Thinking Out Loud

Are You Happy?

I remember reading about self-actualization back in the 1960s when I was first aware that I needed to understand more about people and life—meaning me and how I was in the world!  Abraham Maslow, among others, wrote about self-actualization and the hierarchy of human needs. He outlined an adult developmental process, what was important at each stage, and what we are striving for in our self-development.

We all struggle to understand what our lives are about and what we should be striving for as we question our own happiness. Frequently, there is a new article in the popular media describing a new study about happiness: who is happy, when are they happiest, to what degree, and why? Much serious research is done on this topic, which gets linked to other concepts like resilience. The Positive Psychology movement is studying people who are doing well, whereas most psychological research is and has been focused on those not doing so well. 

Truthfully, I get annoyed that happiness has become such a focal point. Asking people about their happiness and indeed trying to come up with a scale or definition of happiness in itself seems an impossible task.  Impossible because our human experience in each moment of our lives is multi-dimensional and not quantifiable. Our human subjective experience is so complex that to reduce it to a question of whether or not we are happy, or to what degree we are happy, just doesn’t seem helpful.

What are we really trying to get at here? Are we trying to find out who the happiest among us is, study what they do, and then try to repeat it ourselves—scale it? Certainly we can learn from others, but we can’t really duplicate another’s experience. One thing that stands out in studies about happiness is that those who seem happy tend to be grateful: The logic being that practicing gratitude each day will help us be happier. I’ve tried this and it’s a good idea. I like doing it, and I think it makes a contribution to my outlook and mood.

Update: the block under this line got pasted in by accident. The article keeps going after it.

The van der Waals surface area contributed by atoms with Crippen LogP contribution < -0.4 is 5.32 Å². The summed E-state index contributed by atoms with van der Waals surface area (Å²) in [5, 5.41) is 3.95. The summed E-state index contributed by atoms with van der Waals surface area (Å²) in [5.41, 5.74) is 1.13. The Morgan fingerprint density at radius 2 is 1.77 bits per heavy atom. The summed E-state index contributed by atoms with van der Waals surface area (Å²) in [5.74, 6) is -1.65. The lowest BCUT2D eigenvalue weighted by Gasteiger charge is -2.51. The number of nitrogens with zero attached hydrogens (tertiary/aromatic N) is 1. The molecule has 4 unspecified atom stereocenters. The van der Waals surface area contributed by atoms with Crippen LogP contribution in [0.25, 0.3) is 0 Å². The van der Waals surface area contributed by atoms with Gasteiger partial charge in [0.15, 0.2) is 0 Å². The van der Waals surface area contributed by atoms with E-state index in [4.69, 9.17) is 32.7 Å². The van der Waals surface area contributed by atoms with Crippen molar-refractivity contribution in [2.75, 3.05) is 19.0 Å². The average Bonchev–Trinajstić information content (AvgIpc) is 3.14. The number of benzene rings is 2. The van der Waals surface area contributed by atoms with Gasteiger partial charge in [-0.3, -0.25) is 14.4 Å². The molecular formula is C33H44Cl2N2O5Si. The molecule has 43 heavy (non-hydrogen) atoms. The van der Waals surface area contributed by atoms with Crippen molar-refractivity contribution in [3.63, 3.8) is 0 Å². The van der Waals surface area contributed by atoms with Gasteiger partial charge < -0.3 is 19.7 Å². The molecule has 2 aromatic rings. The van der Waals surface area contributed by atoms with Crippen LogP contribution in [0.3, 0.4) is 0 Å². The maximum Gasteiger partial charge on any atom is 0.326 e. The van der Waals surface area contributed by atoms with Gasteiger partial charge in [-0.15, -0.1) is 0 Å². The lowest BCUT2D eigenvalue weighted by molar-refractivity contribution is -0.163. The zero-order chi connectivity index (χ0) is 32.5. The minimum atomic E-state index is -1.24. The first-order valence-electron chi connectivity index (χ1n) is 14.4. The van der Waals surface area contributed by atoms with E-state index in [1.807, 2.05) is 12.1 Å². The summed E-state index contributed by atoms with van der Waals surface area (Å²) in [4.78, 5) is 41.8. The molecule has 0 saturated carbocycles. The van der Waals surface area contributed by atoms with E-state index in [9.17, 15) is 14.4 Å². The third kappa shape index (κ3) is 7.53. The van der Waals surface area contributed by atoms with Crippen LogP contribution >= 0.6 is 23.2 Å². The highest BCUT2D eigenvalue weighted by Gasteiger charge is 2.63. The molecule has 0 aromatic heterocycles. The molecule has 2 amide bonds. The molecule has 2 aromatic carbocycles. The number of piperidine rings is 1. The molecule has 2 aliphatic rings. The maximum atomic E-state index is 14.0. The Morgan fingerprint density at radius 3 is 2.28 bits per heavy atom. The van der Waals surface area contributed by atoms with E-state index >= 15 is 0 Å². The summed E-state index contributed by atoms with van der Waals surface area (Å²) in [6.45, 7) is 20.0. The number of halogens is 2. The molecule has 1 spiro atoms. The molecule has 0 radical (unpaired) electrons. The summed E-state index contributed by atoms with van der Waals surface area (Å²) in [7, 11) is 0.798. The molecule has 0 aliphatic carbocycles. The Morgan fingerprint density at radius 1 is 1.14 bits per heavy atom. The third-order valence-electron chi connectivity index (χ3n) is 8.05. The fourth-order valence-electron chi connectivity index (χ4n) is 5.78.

But whatever happened to the developmental idea of Maslow and others?  What about reckoning with where we are in the life cycle, what our values are, how we are conducting the relationships in our lives, where we find meaning, what our worries and hopes are—our humanity? All of these take place during a specific era of our lives and in a particular cultural/political environment. Is “happiness” defined the same for someone at twenty-five and at fifty?

I guess it’s okay to study happiness, but let’s be careful that in the process we don’t short cut our individual coming to terms with our complex humanity. We all get caught up in wanting a quick fix, spiritual awakening, or some kind of epiphany to launch us to happiness, self-actualization, or some other state of bliss, all states that most of us experience from time to time for a moment. Sustaining them is very hard and something that some of us can do better than others. It takes a lot of hard work, confusion, and struggle to gain an understanding about life and find opportunities for peace and some happiness. The struggle is important, and I don’t believe there’s an end point in sight. As for me, right now I’m pretty happy about some stuff and not so happy about some other stuff.

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